"We have to recognize that as much as one administration may want to change things in a different direction than the other administration was going, there's the rest of the world out there," he said. If the United States becomes "too much of an outlier" concerning climate change and renewable energy, results could be costly, he said, and that is the message he would try to convey if given an opportunity. "You're being replaced as a world power; you're being replaced as an economic power," he said.
Jim Stotts, president of the Inuit Circumpolar Council of Alaska, is anticipating the need for a tougher approach.
He and his colleagues are concerned about the new person or people who will lead Arctic policy at the Arctic Council and State Department level.
"If it was somebody that was very much a climate-change denier, clearly we would go on the offense and make the case that, yes, there is climate change, and yes, it does affect the Arctic more than any place in the world," Stotts said.
So far, though, the Trump administration has not taken any specific steps that would warrant a response from the Inuit Circumpolar Council, Stotts said.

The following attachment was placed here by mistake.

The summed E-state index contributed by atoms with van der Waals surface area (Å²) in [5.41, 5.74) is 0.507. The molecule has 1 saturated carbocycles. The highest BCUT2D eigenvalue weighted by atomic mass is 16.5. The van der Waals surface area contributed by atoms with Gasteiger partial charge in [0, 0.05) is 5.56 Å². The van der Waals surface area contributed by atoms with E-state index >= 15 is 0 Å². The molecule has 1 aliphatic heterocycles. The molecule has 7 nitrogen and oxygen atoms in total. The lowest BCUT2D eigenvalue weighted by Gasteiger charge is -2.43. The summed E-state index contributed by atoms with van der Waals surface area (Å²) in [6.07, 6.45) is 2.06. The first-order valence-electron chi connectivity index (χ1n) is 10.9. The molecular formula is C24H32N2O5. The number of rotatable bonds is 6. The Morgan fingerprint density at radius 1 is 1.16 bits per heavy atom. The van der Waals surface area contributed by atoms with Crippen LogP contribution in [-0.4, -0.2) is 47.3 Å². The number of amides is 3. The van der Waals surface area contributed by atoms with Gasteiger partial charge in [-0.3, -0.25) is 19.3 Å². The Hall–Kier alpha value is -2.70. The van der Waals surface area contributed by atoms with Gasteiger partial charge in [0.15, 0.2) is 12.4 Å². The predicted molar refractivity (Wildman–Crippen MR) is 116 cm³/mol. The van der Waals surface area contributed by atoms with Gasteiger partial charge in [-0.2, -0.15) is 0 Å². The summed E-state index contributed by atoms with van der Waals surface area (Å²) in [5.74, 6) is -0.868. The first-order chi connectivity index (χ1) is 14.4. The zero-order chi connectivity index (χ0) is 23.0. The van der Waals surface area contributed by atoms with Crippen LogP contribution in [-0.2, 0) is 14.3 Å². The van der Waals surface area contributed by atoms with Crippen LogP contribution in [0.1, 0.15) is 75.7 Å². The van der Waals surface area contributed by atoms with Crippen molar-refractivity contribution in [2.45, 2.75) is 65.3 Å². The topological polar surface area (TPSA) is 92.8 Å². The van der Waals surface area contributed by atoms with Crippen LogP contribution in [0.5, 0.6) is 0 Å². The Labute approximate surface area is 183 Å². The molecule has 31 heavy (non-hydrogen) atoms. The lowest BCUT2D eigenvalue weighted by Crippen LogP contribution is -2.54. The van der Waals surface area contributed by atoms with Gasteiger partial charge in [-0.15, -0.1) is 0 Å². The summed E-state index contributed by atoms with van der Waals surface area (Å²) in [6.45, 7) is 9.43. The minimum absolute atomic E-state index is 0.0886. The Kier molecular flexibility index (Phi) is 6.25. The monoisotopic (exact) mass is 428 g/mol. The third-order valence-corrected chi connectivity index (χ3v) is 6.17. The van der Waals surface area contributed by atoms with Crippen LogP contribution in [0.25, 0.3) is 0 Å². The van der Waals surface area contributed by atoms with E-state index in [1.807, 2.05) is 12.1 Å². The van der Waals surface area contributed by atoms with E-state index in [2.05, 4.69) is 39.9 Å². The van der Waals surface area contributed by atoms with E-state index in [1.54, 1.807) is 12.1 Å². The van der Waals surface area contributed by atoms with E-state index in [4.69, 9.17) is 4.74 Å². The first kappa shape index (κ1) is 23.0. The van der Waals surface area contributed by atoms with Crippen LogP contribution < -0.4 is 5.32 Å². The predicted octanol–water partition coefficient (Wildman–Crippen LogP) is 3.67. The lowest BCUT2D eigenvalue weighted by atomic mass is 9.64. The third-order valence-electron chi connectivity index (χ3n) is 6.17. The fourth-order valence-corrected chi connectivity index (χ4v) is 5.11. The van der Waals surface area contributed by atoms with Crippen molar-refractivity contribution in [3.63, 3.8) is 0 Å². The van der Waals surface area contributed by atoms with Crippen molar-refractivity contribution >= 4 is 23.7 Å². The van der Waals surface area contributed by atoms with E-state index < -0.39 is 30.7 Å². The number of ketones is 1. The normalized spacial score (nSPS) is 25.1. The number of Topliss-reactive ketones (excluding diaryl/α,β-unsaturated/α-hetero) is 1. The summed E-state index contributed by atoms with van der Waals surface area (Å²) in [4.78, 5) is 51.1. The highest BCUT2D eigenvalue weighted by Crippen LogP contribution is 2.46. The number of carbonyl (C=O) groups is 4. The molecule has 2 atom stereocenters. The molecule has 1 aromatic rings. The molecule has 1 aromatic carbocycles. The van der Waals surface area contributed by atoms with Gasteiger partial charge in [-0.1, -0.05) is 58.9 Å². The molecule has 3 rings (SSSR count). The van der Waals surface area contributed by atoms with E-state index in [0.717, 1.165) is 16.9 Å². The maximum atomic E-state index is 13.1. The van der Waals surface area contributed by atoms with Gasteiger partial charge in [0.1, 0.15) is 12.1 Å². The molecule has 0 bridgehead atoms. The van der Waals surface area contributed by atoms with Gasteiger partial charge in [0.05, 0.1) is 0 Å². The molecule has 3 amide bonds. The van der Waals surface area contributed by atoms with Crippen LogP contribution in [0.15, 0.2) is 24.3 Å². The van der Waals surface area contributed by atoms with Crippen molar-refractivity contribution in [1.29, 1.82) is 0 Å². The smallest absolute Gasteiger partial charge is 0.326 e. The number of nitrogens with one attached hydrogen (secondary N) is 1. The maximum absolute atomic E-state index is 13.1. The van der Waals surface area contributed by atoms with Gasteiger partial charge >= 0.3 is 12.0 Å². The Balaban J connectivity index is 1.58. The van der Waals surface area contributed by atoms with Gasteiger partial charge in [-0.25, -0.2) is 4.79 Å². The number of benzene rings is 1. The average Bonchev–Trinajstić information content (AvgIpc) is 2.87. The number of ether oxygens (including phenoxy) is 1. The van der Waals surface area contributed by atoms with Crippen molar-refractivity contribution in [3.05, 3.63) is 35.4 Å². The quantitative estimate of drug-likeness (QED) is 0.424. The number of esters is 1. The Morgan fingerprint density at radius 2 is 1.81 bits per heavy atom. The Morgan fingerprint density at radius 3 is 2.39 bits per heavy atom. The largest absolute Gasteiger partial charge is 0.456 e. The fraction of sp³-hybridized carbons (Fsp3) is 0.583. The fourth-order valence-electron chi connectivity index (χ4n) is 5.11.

"We haven't reacted to anything because we haven't had anything to react to yet," he said. "I think until something happens, we're just proceeding as things are normal. We realize they probably won't be."
President Donald Trump's choice to head the Environmental Protection Agency, Scott Pruitt, fought the agency when he was Oklahoma attorney general, and environmental group leaders say he has questioned the overwhelming scientific evidence of climate change.
State Rep. Andy Josephson, an Anchorage Democrat, is arguing that the state should take climate action without federal support, if necessary.
He plans to introduce a bill that would revive the state climate-change advisory panel created by Gov. Sarah Palin in 2007 but deactivated under her successor, Sean Parnell — with some new twists, chiefly a mechanism to collect money for climate-mitigation work within Alaska. The bill in the works is an update of legislation Josephson introduced last year; that bill did not move out of committee.